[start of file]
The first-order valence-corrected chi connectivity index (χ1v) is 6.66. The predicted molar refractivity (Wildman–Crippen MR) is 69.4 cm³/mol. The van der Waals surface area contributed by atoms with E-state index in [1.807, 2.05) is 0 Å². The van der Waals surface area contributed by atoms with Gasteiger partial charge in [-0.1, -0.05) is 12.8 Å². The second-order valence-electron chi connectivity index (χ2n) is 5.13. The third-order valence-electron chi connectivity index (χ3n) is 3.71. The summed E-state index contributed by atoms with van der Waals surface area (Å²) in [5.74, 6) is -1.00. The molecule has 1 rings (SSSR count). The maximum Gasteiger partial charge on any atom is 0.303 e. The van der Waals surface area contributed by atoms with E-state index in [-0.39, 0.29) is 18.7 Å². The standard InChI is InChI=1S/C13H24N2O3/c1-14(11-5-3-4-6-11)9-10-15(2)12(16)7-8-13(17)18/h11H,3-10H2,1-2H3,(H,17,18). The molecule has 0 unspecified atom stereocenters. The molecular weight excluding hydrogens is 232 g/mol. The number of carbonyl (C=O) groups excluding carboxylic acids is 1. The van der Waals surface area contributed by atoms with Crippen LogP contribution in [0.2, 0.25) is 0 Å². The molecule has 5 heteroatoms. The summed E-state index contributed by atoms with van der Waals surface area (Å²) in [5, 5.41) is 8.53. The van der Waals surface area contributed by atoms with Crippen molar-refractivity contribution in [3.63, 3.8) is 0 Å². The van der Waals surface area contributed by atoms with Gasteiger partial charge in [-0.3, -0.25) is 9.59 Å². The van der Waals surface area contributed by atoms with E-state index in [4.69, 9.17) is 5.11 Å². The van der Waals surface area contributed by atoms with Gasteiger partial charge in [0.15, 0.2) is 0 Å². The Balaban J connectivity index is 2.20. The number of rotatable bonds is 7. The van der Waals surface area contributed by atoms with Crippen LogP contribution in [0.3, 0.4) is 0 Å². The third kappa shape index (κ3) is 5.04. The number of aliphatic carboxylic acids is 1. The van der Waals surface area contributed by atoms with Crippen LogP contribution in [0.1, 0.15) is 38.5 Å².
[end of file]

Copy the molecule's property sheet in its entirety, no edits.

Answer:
The first-order valence-corrected chi connectivity index (χ1v) is 6.66. The predicted molar refractivity (Wildman–Crippen MR) is 69.4 cm³/mol. The van der Waals surface area contributed by atoms with E-state index in [1.807, 2.05) is 0 Å². The van der Waals surface area contributed by atoms with Gasteiger partial charge in [-0.1, -0.05) is 12.8 Å². The second-order valence-electron chi connectivity index (χ2n) is 5.13. The third-order valence-electron chi connectivity index (χ3n) is 3.71. The summed E-state index contributed by atoms with van der Waals surface area (Å²) in [5.74, 6) is -1.00. The molecule has 1 rings (SSSR count). The maximum Gasteiger partial charge on any atom is 0.303 e. The van der Waals surface area contributed by atoms with E-state index in [-0.39, 0.29) is 18.7 Å². The standard InChI is InChI=1S/C13H24N2O3/c1-14(11-5-3-4-6-11)9-10-15(2)12(16)7-8-13(17)18/h11H,3-10H2,1-2H3,(H,17,18). The molecule has 0 unspecified atom stereocenters. The molecular weight excluding hydrogens is 232 g/mol. The number of carbonyl (C=O) groups excluding carboxylic acids is 1. The van der Waals surface area contributed by atoms with Crippen LogP contribution in [0.2, 0.25) is 0 Å². The molecule has 5 heteroatoms. The summed E-state index contributed by atoms with van der Waals surface area (Å²) in [5, 5.41) is 8.53. The van der Waals surface area contributed by atoms with Crippen molar-refractivity contribution in [3.63, 3.8) is 0 Å². The van der Waals surface area contributed by atoms with Gasteiger partial charge in [-0.3, -0.25) is 9.59 Å². The van der Waals surface area contributed by atoms with E-state index in [4.69, 9.17) is 5.11 Å². The van der Waals surface area contributed by atoms with Gasteiger partial charge in [0.15, 0.2) is 0 Å². The Balaban J connectivity index is 2.20. The number of rotatable bonds is 7. The van der Waals surface area contributed by atoms with Crippen LogP contribution in [0.3, 0.4) is 0 Å². The third kappa shape index (κ3) is 5.04. The number of aliphatic carboxylic acids is 1. The van der Waals surface area contributed by atoms with Crippen LogP contribution in [0.1, 0.15) is 38.5 Å².